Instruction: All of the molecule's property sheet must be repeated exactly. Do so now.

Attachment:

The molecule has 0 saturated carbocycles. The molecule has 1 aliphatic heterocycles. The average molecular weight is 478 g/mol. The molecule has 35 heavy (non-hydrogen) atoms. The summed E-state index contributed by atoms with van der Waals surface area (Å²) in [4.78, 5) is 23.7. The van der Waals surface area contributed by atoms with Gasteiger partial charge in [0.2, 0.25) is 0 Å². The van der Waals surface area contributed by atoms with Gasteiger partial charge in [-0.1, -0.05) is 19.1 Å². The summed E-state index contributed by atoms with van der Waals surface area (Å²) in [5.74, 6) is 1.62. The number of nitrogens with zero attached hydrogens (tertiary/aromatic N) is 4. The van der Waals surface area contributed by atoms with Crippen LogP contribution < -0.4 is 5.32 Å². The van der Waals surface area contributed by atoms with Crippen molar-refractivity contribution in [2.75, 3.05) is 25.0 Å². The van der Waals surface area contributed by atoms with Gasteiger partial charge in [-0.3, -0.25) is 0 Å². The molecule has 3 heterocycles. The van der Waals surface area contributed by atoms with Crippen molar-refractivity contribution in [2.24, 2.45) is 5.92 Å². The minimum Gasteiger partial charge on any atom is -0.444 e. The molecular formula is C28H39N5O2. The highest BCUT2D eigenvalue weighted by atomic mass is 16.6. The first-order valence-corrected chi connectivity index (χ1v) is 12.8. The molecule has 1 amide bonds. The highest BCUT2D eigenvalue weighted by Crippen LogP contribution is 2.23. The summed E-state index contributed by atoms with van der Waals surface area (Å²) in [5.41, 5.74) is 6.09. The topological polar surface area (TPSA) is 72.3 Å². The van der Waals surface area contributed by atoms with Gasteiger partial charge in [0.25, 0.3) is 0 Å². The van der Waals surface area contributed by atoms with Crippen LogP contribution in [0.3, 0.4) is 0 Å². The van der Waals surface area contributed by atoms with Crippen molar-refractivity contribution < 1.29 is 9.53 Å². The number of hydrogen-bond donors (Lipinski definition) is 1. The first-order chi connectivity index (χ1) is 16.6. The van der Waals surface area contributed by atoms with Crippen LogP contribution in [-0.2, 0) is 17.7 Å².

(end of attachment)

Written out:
The molecule has 0 saturated carbocycles. The molecule has 1 aliphatic heterocycles. The average molecular weight is 478 g/mol. The molecule has 35 heavy (non-hydrogen) atoms. The summed E-state index contributed by atoms with van der Waals surface area (Å²) in [4.78, 5) is 23.7. The van der Waals surface area contributed by atoms with Gasteiger partial charge in [0.2, 0.25) is 0 Å². The van der Waals surface area contributed by atoms with Gasteiger partial charge in [-0.1, -0.05) is 19.1 Å². The summed E-state index contributed by atoms with van der Waals surface area (Å²) in [5.74, 6) is 1.62. The number of nitrogens with zero attached hydrogens (tertiary/aromatic N) is 4. The van der Waals surface area contributed by atoms with Crippen LogP contribution < -0.4 is 5.32 Å². The van der Waals surface area contributed by atoms with Crippen molar-refractivity contribution in [2.75, 3.05) is 25.0 Å². The van der Waals surface area contributed by atoms with Gasteiger partial charge in [-0.3, -0.25) is 0 Å². The molecule has 3 heterocycles. The van der Waals surface area contributed by atoms with Crippen molar-refractivity contribution in [2.24, 2.45) is 5.92 Å². The minimum Gasteiger partial charge on any atom is -0.444 e. The molecular formula is C28H39N5O2. The highest BCUT2D eigenvalue weighted by atomic mass is 16.6. The first-order valence-corrected chi connectivity index (χ1v) is 12.8. The molecule has 1 amide bonds. The highest BCUT2D eigenvalue weighted by Crippen LogP contribution is 2.23. The summed E-state index contributed by atoms with van der Waals surface area (Å²) in [5.41, 5.74) is 6.09. The topological polar surface area (TPSA) is 72.3 Å². The van der Waals surface area contributed by atoms with Gasteiger partial charge in [0.25, 0.3) is 0 Å². The van der Waals surface area contributed by atoms with Crippen LogP contribution in [0.3, 0.4) is 0 Å². The van der Waals surface area contributed by atoms with Crippen molar-refractivity contribution < 1.29 is 9.53 Å². The number of hydrogen-bond donors (Lipinski definition) is 1. The first-order chi connectivity index (χ1) is 16.6. The van der Waals surface area contributed by atoms with Crippen LogP contribution in [-0.2, 0) is 17.7 Å².